Bloomberg Law is operated by entities controlled by Michael Bloomberg, the founder and majority owner of Bloomberg LP.

Sparse district court rulings are not unanimous. A District of Columbia federal judge found in 1980 that Newsweek’s use of a quote to be fair use of part of a copyright-protected interview. But an Illinois federal judge ruled in 2000 that answers by an inmate to an NBC Channel 5 Chicago TV reporter “simply do not rise to the level of a literary or intellectual creation” that copyright law protects.

The US Copyright Office, for its part, said in its 1984 compendium that it believes each party in an interview has a right to claim a copyright in their own expression absent an agreement otherwise.

A 2016 law review article on the topic by intellectual property attorney Mary Catherine Amerine of Shearman & Sterling LLP notes the “lack of consensus.” She said various approaches employed by courts create serious legal or practical problems, and argued the interview should be viewed as a whole, with the interviewer, as its “mastermind,” the copyright owner.

Tushnet suggested co-authorship might be “the most appealing characterization” of an interview given its interactive nature. But that might not appeal to Woodward, because while co-authorship leaves him free to use the recording as he wants, he would owe Trump a 50% share of royalties derived from its use.

Tushnet also suggested that even if Trump owned his words, the context of a journalist’s interview would inherently carry an implied license unless there was an agreement not to use it in some way.

“If you give a quote to a journalist, unless you say you are not to be quoted, there must be a license. Even if we assume you own the copyright,” Tushnet said.

Registration, Government Bars

The first hurdle Trump will have to clear, attorneys said, is that the complaint didn’t plead that Trump has registered a copyright with the Copyright Office. But while the law explicitly requires pre-litigation registration for infringement suits, some argued that a claim for ownership of a copyright does not.

Garson noted that Trump couldn’t register the works because he didn’t have the tapes. The Copyright Office requires a deposit copy to be submitted with a registration application.

Jaffe pointed out that in any case Trump couldn’t get the $50 million demanded within his copyright claim without an infringement finding, which requires the existence of a copyright registration. He also noted Trump asked for punitive damages, which aren’t available under copyright law, he said.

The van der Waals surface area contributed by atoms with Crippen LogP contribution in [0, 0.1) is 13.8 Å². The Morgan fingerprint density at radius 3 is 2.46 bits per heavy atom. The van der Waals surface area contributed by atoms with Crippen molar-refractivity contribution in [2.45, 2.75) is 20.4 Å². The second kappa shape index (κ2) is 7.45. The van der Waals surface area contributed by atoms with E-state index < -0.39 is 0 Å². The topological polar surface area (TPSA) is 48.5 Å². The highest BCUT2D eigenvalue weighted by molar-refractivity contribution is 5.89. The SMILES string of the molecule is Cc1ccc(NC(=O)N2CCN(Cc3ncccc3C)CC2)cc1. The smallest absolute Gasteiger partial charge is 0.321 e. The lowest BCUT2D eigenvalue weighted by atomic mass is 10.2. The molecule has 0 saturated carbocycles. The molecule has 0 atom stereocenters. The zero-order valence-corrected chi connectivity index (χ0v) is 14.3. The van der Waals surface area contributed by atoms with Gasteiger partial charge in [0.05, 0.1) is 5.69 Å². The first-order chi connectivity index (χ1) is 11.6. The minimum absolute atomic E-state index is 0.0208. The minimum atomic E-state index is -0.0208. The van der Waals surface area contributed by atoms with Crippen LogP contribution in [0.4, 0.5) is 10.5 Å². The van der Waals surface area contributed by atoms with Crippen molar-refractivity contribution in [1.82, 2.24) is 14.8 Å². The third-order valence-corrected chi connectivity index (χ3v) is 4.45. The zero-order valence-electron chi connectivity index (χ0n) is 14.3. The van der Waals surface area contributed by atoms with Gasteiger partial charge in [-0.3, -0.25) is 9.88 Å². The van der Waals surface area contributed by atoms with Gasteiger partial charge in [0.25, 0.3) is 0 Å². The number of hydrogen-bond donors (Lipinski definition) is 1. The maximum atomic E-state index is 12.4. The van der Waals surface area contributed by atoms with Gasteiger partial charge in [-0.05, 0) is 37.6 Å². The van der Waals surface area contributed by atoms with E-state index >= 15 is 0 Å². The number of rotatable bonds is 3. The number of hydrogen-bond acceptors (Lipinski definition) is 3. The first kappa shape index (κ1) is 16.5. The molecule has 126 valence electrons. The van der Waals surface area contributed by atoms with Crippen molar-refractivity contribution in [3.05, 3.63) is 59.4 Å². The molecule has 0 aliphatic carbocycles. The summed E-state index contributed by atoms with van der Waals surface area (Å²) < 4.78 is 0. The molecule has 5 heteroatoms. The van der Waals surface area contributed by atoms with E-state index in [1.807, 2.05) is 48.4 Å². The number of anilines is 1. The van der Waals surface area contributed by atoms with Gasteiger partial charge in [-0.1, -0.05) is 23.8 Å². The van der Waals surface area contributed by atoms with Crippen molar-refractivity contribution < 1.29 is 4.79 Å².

Another question raised by copyright lawyers was whether Trump’s job prevents him from owning any copyright at all. Section 105 of the Copyright Act generally bars copyright protection for any work “prepared by an officer or employee of the US government as a part of that person’s official duties.”

“He was president at the time. The federal government cannot own a copyright in its own work,” Silbey said. “Even if the interview was his copyrighted work, which is dubious, he was a federal government actor being interviewed as president of the United States, so that’s public domain.”

But there has been legal debate over whether an elected official qualifies as a government “officer or employee.” Trump could also argue the interviews weren’t part of his official duty.

Jaffe said interpreting “officer or employee” and “official duties” that broadly could put any book written by, say, a sitting congressperson into the public domain. He said it also—while fatal to his copyright claim—could help Trump’s defense in defamation cases. Trump argued just last month, for example, that he was acting in his official capacity when he denied E. Jean Carroll’s rape allegations in 2019.

Fair Use

Even if Trump registered a copyright, established authorship, and wasn’t an employee performing governmental duties, Woodward could still win a fair use ruling, attorneys said. Fair use consists of a four-factor test, and courts can add factors they find relevant.

That Trump didn’t seem to have made the comments with any expectations of monetizing them could help Woodward’s fair use case, attorneys said. Courts often deem the effects on the market for the original as the most important factor.

Woodward published huge chunks of the recording for profit, which would weigh against him. But the newsworthiness and free speech-invoking journalistic aspect of Woodward’s audiobook could swing the pendulum the other way—especially in light of Trump alleging on Twitter in advance that the book “will be a FAKE, as always.”

Garson said the question was whether a fair use analysis applies “if you’ve limited yourself contractually.” He also argued the newsworthiness of the recording was offset by Woodward’s actions.

“What was really the compelling aspect of this? It was hearing Trump’s voice, hearing him articulate it with the expression in his voice,” Garson said. “Otherwise the newsworthy aspects are in the original book.”

To contact the reporter on this story: Kyle Jahner in Washington at

To contact the editors responsible for this story: Jay-Anne B. Casuga at; Adam M. Taylor at